By Brandon Frei

I gave a presentation this semester on the Securitization and Weaponization of Energy, providing an American Soldier’s perspective on Energy Security.  In that presentation, I briefly discussed the one day naval war (Operation Praying Mantis) between the United States of America and Iran.  The intent was to discuss the Operational Level of War (in U.S. Army Doctrine) and how it applies to Security of Supply.  Without going further into U.S. Doctrine, I would like to elaborate on the environment prior to the battle, the battle itself and the repercussions of the war.  My goal is to demonstrate the effects of the securitization of energy in reference to the third step in Global Energy Systems (Transmission and Distribution) by showing the ways in which a threat to security of supply, and the response thereof, can escalate into war.

Geographically, the Strait of Hormuz has both great military and economic significance.  It is the world’s largest maritime transit chokepoint, currently accounting for 19 million barrels per day that transit the Strait (approximately 25% of the world’s oil production).  In 1979, The Persian Gulf produced 21% of the world’s crude oil.  Because of the Iraq-Iran war, oil production went from a combined (between Iraq, Iran and Kuwait) 9.15 million barrels per day to as little as 3.51 million barrels per day in 1981.  This significant drop in over 10% of the world’s oil supply, as well as the turmoil in the Persian Gulf (body of water) caused oil prices to double and forced countries to prepare for, and respond to, insecurity of supply.

Operation Praying Mantis is the largest surface (ocean/sea) engagement in the U.S. history since WWII. The military background of Operation Praying Mantis is a little complicated, because it really dates back to 1979 with the Iranian Revolution.  Saddam Hussein was unhappy that Ayatollah Khomeini returned to power and in 1980, invaded Iran.  Iraq’s goal was to replace Iran as the dominant power in the region.  Prior to 1979, Iran was producing two to three times as many barrels of oil per day as Iraq and profiting from support from both the US and the USSR.  Ultimately, Iraq’s efforts failed and the Iraq-Iran war ended in a stalemate in August of 1988.  During the Iraq-Iran war was a period known as the “Tanker Wars”, where the two countries attacked each other at sea.  Iraq’s attacks on Iranian ships in the Persian Gulf began in 1981 and largely went unanswered until 1984, when they attacked ships that serviced Kharg Island, an oil-loading area.  Iran began to increase attacks in the Strait of Hormuz and eventually denied Iraqi oil tankers access through the Strait.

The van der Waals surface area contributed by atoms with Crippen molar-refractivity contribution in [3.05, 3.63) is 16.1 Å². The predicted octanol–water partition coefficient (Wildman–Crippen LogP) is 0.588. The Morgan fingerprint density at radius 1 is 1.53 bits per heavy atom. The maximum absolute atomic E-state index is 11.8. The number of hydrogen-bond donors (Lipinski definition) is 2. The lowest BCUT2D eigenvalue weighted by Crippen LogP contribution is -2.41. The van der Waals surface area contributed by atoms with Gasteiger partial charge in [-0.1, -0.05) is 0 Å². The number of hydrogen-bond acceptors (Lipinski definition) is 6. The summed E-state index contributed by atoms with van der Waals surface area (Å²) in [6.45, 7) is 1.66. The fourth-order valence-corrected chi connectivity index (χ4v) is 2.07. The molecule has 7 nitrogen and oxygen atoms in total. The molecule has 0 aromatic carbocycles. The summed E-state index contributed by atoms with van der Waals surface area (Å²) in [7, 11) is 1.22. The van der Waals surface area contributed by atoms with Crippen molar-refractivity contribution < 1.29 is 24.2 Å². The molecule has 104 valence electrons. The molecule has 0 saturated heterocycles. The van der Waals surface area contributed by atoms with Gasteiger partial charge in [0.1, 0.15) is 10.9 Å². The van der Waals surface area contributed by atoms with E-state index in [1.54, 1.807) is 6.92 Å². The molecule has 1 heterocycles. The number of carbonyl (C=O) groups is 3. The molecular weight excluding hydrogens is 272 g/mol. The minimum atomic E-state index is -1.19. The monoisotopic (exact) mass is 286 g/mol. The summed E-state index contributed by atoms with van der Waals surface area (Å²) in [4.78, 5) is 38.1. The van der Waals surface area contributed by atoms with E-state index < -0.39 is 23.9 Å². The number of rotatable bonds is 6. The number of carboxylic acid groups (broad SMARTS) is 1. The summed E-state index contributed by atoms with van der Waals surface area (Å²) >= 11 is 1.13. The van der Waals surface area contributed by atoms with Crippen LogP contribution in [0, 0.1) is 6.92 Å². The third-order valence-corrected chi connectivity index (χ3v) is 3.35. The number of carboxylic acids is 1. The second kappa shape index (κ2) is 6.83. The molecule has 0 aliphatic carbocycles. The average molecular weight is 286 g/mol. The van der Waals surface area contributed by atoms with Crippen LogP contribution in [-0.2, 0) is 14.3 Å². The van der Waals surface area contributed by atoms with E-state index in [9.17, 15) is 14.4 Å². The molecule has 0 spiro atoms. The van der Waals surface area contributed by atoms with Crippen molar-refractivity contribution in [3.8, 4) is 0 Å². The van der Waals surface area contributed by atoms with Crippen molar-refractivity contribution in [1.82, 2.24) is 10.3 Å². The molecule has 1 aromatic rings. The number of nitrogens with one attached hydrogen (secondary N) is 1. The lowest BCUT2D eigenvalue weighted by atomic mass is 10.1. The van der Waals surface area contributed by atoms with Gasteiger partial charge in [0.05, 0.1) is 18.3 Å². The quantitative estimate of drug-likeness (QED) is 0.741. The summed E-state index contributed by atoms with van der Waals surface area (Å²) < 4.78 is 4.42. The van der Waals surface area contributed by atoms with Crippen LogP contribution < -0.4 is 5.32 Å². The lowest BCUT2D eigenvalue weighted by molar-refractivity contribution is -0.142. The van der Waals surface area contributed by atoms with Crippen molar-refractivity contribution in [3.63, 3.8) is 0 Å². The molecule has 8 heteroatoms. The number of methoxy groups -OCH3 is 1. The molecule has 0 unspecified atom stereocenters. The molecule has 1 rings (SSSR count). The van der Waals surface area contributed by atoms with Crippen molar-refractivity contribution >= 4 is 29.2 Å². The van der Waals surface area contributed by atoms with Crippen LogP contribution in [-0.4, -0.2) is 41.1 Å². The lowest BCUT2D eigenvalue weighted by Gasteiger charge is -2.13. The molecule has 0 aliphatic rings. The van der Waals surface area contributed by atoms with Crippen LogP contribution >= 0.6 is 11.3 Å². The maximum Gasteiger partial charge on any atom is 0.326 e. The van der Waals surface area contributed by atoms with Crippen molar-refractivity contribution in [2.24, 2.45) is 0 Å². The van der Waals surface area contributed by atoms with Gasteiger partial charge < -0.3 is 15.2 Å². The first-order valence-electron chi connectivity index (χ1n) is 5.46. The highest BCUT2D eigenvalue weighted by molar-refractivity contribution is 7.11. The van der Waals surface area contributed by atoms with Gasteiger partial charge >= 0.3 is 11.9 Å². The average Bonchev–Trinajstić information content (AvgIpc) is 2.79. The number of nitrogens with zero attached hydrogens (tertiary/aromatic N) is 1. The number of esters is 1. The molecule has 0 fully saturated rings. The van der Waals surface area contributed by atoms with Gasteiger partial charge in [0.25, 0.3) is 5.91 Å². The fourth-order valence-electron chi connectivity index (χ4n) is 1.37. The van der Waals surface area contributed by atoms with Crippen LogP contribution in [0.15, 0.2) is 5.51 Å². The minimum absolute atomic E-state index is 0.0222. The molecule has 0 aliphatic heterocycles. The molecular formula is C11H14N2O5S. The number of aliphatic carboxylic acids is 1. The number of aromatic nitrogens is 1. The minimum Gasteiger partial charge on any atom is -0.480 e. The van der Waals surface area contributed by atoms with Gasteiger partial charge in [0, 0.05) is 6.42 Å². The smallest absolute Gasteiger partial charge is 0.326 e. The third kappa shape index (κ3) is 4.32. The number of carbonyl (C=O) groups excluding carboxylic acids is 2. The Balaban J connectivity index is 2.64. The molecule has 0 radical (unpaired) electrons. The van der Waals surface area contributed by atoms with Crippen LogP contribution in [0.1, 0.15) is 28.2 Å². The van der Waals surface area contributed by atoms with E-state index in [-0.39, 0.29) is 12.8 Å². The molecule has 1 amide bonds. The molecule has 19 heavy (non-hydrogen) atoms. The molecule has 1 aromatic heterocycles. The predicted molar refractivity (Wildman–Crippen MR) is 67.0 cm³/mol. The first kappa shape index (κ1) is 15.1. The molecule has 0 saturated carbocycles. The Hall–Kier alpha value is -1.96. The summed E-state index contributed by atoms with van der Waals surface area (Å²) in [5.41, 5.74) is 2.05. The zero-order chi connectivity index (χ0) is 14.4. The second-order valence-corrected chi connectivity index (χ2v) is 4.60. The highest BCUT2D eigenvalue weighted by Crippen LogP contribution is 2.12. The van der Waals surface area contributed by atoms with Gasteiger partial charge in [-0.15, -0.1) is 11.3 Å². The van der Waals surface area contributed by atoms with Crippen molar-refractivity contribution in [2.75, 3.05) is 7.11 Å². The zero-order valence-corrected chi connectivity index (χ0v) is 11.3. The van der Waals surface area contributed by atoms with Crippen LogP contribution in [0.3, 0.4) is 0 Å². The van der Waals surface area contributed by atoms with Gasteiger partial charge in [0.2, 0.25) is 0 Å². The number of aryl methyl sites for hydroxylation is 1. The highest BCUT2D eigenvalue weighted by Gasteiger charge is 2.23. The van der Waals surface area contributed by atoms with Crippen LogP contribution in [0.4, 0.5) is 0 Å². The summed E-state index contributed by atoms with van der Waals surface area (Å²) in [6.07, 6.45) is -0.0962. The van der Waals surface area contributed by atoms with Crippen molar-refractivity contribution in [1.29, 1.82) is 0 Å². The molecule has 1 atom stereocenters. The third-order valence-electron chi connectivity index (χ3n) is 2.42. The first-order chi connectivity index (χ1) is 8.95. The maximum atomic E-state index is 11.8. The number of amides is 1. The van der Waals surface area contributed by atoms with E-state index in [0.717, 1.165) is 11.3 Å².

Iran had also taken an anti U.S. and Russia stance, which alienated itself in the war and made the countries question the reliability (security) of their oil supply.  There was a lot of concern that Iran was going to defeat Iraq and further destabilize the world oil production and supply, or completely cut off supply through the Strait of Hormuz.  By 1987, Iran had effectively prevented Iraq from sending tankers through the Strait of Hormuz to sell around the globe.  Iraq’s work around was to utilize Kuwait to transport their oil for them.  Due to the growing concern of the security of the region, the United States entered the arena in support of Iraq.